This optomechanical method has three types of noise: Electrical noise in the antenna, mechanical thermal noise in the membrane and quantum noise of the light.

The electrical noise is technical and is mostly due to disturbances from the environment.

"This has been a technical challenge and the two PhD students Tolga Bagci and Anders Simonsen have worked days and nights to solve the problem. The solution has been to find just the right way to shield the experiment," says Albert Schliesser. Everything takes place at normal room temperature and yet there is almost no mechanical 'thermal noise'. This is surprising and is due to several factors - including the membrane's extremely high mechanical properties and that the membrane is separated from the surroundings by being enclosed in a vacuum chamber so that it responds as if it had been cooled down to two degrees Kelvin (minus 271 C).

The has almost no noise, as all its photons are identical. In this way, the special properties of the nanomembrane are fully exploited.

Groundbreaking method

"This membrane is an extremely good oscillator and that is why it is so ultrasensitive. At room temperature, it works as effectively as if it was cooled down to minus 271 C and we are working to get it even closer to minus 273 degrees C, which is the absolute minimum. In addition, it is a huge advantage to use optical detection, as instead of using ordinary copper wires to transmit the signal, you can use fiber optic cables, where there is no energy loss," explains Eugene Polzik.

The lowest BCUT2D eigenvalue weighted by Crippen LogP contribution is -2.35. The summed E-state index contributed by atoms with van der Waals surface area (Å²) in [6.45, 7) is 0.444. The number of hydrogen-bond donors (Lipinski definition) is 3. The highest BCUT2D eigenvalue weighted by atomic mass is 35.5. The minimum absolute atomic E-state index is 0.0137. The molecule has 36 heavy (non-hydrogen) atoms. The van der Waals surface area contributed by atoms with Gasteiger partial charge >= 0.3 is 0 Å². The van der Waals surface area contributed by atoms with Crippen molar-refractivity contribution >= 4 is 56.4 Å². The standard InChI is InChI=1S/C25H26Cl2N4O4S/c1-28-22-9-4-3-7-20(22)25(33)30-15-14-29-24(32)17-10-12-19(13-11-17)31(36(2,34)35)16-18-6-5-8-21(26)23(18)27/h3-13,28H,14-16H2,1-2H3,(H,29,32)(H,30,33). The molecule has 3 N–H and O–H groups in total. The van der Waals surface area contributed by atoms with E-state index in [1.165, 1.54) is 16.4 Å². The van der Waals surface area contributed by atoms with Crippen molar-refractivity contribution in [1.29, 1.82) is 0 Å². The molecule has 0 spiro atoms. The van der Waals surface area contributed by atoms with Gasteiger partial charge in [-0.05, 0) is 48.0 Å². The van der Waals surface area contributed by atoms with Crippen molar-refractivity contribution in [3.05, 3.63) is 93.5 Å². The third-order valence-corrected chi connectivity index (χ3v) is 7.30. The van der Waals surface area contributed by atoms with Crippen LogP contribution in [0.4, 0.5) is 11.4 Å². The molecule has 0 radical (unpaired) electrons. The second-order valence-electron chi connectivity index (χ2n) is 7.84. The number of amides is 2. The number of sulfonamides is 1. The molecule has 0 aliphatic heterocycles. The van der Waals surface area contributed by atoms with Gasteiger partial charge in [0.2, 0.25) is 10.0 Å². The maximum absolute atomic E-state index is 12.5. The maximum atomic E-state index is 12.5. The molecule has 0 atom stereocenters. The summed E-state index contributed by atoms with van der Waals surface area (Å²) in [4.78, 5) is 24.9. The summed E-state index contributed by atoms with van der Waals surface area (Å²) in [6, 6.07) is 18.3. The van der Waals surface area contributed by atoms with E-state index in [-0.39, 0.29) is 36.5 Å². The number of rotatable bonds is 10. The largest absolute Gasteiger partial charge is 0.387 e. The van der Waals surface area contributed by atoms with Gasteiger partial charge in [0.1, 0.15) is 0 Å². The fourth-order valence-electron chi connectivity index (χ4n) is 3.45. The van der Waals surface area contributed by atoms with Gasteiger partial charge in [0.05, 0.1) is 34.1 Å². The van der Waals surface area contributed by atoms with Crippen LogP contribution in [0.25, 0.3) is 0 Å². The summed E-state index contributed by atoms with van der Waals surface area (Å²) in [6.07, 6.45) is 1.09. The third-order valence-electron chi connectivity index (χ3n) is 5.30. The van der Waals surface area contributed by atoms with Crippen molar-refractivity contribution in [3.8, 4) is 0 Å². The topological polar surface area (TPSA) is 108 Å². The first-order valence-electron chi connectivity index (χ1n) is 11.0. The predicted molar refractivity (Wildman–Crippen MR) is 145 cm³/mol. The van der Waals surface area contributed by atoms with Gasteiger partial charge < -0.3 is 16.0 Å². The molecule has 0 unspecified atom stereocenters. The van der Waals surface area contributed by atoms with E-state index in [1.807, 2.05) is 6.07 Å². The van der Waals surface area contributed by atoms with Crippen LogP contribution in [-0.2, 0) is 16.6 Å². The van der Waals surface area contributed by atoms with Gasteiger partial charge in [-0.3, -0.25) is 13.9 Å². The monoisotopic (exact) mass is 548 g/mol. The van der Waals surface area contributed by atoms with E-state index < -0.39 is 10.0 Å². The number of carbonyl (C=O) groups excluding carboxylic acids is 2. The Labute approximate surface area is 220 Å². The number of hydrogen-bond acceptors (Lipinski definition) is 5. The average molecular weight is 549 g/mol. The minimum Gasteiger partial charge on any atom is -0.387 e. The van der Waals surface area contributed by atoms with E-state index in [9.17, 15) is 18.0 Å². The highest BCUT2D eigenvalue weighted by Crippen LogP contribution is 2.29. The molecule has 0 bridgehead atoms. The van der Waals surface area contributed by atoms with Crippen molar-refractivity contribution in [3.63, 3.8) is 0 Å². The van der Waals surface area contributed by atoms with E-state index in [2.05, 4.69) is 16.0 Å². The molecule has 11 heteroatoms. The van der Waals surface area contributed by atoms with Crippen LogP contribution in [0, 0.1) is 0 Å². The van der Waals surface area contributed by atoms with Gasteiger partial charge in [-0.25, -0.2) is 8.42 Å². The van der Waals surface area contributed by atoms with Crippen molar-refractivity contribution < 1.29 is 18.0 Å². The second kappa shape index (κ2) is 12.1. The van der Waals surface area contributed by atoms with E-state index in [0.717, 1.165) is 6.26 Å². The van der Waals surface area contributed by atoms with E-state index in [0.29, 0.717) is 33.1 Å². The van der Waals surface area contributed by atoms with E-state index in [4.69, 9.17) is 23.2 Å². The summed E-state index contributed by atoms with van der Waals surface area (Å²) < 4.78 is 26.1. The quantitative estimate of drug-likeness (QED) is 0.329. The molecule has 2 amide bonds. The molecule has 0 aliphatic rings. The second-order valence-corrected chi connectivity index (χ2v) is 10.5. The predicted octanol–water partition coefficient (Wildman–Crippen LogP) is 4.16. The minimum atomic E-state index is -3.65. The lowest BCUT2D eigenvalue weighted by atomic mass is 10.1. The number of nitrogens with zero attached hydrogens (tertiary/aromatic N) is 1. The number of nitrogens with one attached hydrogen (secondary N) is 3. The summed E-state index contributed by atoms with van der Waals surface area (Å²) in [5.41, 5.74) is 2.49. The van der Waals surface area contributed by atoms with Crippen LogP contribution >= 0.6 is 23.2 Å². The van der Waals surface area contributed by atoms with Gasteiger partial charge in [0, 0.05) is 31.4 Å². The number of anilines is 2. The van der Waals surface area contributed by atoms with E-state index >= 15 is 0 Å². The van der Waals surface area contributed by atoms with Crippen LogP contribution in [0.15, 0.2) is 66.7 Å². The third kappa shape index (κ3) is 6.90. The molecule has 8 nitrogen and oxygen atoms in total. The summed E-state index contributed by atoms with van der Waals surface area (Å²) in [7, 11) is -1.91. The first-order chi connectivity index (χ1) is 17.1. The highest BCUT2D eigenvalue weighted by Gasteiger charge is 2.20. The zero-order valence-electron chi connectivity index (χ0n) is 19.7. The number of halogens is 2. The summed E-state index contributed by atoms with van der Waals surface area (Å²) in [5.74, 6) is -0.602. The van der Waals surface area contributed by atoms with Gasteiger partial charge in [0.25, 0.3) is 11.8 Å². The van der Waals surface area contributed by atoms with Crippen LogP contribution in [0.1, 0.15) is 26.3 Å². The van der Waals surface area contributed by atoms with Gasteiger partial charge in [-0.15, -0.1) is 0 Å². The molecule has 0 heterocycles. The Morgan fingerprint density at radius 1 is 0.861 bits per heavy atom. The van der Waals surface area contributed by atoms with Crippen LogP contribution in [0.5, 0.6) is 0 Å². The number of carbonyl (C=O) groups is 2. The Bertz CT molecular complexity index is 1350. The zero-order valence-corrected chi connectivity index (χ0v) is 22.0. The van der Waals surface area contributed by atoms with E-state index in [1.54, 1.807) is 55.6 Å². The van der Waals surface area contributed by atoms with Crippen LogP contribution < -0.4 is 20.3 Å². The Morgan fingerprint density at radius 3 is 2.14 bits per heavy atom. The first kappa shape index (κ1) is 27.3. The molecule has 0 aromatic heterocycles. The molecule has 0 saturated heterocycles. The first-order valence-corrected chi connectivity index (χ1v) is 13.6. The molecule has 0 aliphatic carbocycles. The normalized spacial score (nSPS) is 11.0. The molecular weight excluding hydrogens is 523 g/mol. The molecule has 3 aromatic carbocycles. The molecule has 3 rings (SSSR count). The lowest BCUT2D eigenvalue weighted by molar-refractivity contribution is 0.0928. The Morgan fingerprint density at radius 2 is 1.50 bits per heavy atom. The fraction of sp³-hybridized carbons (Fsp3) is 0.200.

This is a groundbreaking new method for measuring electrical signals that could have a significant impact on future technologies. Eugene Polzik and Albert Schliesser see great potential in the new super sensitive method, both in equipment for medical treatment and for observations in space, where cosmologists measure radio radiation in order to study the infancy of the universe.

Explore further: New method for gathering data about trees using a laser beam from a helicopter

More information: Nature DOI: 10.1038/nature13029

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EyeNStein
not rated yet Mar 05, 2014
An interesting application of a well known technique:- Parametric amplification.
This is the radio-optical equivalent of a capacitor microphone.
Perhaps this laser interferometry could be used to create a low noise mic too.
Or their capacitor membrane could modulate the frequency of the laser source for FM demodulation of the signal, as happens in the more expensive capacitor mics.
dedereu
not rated yet Mar 05, 2014
Parametric amplification, with extremely low attenuation of the membrane oscillations (high Q or free ringing over many oscillations, only  3 × 105 when many millions are possible with superconduting circuits or quartz ) does not suppress room temperature thermal noise in the receiving radiofrequency RL circuit, but improves the sensitivity with a very low noise parametric amplification by the laser light which is better than best electronic amplifiers.
Its use is for radioastronomy of the 2.7K of the sky or low temperature measurements without room thermal noise.
arom
not rated yet Mar 06, 2014
Radio waves are used for many measurements and applications, for example, in communication with mobile phones, MRI scans, scientific experiments and cosmic observations. But 'noise' in the detector of the measuring instrument limits how sensitive and precise the measurements can be. Now researchers at the Niels Bohr Institute have developed a new method where they can avoid noise by means of laser light and can therefore achieve extreme precision of measurements...

This seems to be an advance in technologies involved in electromagnetic field, in contrast to its theoretical realm in which we still do not know clearly how a radio communication really work; understand the mechanism may help a groundbreaking in the future…
http://www.vacuum...20〈=en
cdkeli
not rated yet Mar 06, 2014
Uh oh - do I smell a Nobel prize in the future?
Rimino
Mar 06, 2014
This comment has been removed by a moderator.
Rimino
Mar 06, 2014
This comment has been removed by a moderator.